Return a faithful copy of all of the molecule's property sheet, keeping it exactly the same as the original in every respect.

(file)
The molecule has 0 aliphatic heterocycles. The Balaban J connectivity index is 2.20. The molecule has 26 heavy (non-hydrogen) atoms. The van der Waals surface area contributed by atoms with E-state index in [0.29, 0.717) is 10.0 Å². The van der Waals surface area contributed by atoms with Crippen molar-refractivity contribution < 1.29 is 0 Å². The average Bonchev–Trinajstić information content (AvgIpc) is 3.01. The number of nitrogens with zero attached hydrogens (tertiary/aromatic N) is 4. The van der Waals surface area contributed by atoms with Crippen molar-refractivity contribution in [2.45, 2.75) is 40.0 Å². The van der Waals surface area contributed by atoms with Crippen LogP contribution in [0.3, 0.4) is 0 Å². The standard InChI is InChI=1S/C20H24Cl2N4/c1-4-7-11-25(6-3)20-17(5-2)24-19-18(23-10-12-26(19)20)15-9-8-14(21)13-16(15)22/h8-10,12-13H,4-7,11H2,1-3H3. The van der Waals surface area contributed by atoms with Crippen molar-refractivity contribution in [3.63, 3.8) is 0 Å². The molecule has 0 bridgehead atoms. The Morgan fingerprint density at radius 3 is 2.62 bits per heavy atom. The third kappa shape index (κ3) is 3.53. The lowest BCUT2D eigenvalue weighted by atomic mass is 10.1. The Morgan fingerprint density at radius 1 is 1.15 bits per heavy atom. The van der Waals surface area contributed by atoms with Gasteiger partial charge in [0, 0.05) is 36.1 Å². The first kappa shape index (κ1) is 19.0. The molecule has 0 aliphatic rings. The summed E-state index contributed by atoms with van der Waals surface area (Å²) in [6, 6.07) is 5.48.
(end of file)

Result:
The molecule has 0 aliphatic heterocycles. The Balaban J connectivity index is 2.20. The molecule has 26 heavy (non-hydrogen) atoms. The van der Waals surface area contributed by atoms with E-state index in [0.29, 0.717) is 10.0 Å². The van der Waals surface area contributed by atoms with Crippen molar-refractivity contribution < 1.29 is 0 Å². The average Bonchev–Trinajstić information content (AvgIpc) is 3.01. The number of nitrogens with zero attached hydrogens (tertiary/aromatic N) is 4. The van der Waals surface area contributed by atoms with Crippen molar-refractivity contribution in [2.45, 2.75) is 40.0 Å². The van der Waals surface area contributed by atoms with Crippen LogP contribution in [0.3, 0.4) is 0 Å². The standard InChI is InChI=1S/C20H24Cl2N4/c1-4-7-11-25(6-3)20-17(5-2)24-19-18(23-10-12-26(19)20)15-9-8-14(21)13-16(15)22/h8-10,12-13H,4-7,11H2,1-3H3. The van der Waals surface area contributed by atoms with Crippen molar-refractivity contribution in [3.63, 3.8) is 0 Å². The molecule has 0 bridgehead atoms. The Morgan fingerprint density at radius 3 is 2.62 bits per heavy atom. The third kappa shape index (κ3) is 3.53. The lowest BCUT2D eigenvalue weighted by atomic mass is 10.1. The Morgan fingerprint density at radius 1 is 1.15 bits per heavy atom. The van der Waals surface area contributed by atoms with Gasteiger partial charge in [0, 0.05) is 36.1 Å². The first kappa shape index (κ1) is 19.0. The molecule has 0 aliphatic rings. The summed E-state index contributed by atoms with van der Waals surface area (Å²) in [6, 6.07) is 5.48.